- The Washington Times - Tuesday, October 18, 2005

LUXEMBOURG — Roche, the Swiss manufacturer of one of the only available anti-flu drugs, announced yesterday it was building a new U.S. plant to increase production amid fears of a major outbreak as European Union foreign ministers declared the spread of bird flu from Asia to Europe a global threat.

Also yesterday, an Indian drug company said it was seeking a license from Roche to produce a generic version of the drug Tamiflu to make it more widely available.

The European ministers urged international cooperation to contain the virus and called on the EU’s executive commission to accelerate steps to draft stronger rules against bird flu, which in recent days has been discovered in Greece, Romania and Turkey, leading to bans on poultry from those countries.

In the latest case, Romania announced yesterday that a swan with bird-flu antibodies was discovered near the Ukrainian border. It was not immediately clear, however, whether the swan was infected with the deadly H5N1 bird flu strain that has swept poultry populations in large swaths of Asia since 2003, jumping to humans and killing 60 persons and resulting in the deaths of tens of millions of birds.

The flu’s spread westward by migrating wild fowl has intensified fears that the virus may mutate into one that can be easily transmitted among humans, a development experts fear could provoke a global epidemic that puts millions of lives at risk.

In India, pharmaceutical firm Cipla Ltd. announced it was seeking a license from Roche to manufacture a generic version of Tamiflu. The firm, which said last week it already has developed a generic version, plans to approach Roche for a license shortly, Joint Managing Director Amar Lulla said.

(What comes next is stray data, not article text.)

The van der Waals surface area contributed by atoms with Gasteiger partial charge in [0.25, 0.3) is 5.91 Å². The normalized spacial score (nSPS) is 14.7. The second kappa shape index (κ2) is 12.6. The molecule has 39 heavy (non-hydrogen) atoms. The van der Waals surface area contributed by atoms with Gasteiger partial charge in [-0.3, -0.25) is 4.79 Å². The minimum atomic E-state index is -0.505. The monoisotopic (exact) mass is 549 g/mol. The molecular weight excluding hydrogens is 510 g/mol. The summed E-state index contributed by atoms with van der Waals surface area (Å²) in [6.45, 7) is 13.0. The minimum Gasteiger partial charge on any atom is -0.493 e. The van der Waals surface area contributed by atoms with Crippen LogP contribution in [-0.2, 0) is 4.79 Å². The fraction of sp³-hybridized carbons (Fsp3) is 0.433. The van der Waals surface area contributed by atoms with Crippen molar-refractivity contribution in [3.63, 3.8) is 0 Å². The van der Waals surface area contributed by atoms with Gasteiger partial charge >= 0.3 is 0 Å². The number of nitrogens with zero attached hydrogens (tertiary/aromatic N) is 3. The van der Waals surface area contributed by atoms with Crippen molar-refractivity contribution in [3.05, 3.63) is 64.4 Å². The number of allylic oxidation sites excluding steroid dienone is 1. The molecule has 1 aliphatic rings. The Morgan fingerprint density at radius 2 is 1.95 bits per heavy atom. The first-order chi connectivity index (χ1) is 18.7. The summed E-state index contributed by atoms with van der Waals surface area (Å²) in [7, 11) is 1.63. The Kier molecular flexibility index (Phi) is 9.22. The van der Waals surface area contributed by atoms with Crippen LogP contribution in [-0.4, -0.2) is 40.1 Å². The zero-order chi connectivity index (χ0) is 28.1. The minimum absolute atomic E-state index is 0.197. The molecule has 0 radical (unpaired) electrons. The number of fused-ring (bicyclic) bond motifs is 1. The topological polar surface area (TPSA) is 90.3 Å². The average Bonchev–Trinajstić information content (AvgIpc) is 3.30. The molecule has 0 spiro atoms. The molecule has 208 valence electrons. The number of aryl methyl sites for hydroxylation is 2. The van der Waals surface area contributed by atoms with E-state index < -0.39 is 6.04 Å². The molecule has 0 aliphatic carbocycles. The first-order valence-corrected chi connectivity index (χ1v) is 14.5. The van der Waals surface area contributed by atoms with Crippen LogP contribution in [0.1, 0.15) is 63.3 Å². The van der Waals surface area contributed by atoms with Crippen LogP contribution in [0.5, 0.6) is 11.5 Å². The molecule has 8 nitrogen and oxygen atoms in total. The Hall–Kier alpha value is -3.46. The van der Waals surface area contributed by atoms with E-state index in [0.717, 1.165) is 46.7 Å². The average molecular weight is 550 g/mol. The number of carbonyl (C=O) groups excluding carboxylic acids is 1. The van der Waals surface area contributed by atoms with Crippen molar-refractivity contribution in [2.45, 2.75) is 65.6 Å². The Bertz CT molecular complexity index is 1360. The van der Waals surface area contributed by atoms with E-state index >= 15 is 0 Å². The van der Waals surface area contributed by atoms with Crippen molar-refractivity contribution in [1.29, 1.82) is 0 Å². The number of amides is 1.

Roche has been under growing pressure from governments and U.N. Secretary-General Kofi Annan to license generic versions of Tamiflu, which is thought to be effective in treating a flu pandemic. The drug is already in limited supply.

Sen. Charles E. Schumer, New York Democrat, said he will call on Roche to license Tamiflu production to five U.S. companies within 30 days. Mr. Schumer has said that if Roche does not allow the additional production voluntarily, he will introduce legislation to force compliance.

Earlier yesterday, Roche said it plans to build a new plant in the United States to produce more of the drug. While the firm has ruled out relinquishing the patent on the drug, which is protected until 2016, it also has said it was seeking other companies to help speed up production to meet the increased demand.

Roche said it could go ahead with its plans to expand production in the United States because it already has received approval from the Food and Drug Administration for the new plant. It did not say where the plant will be located.

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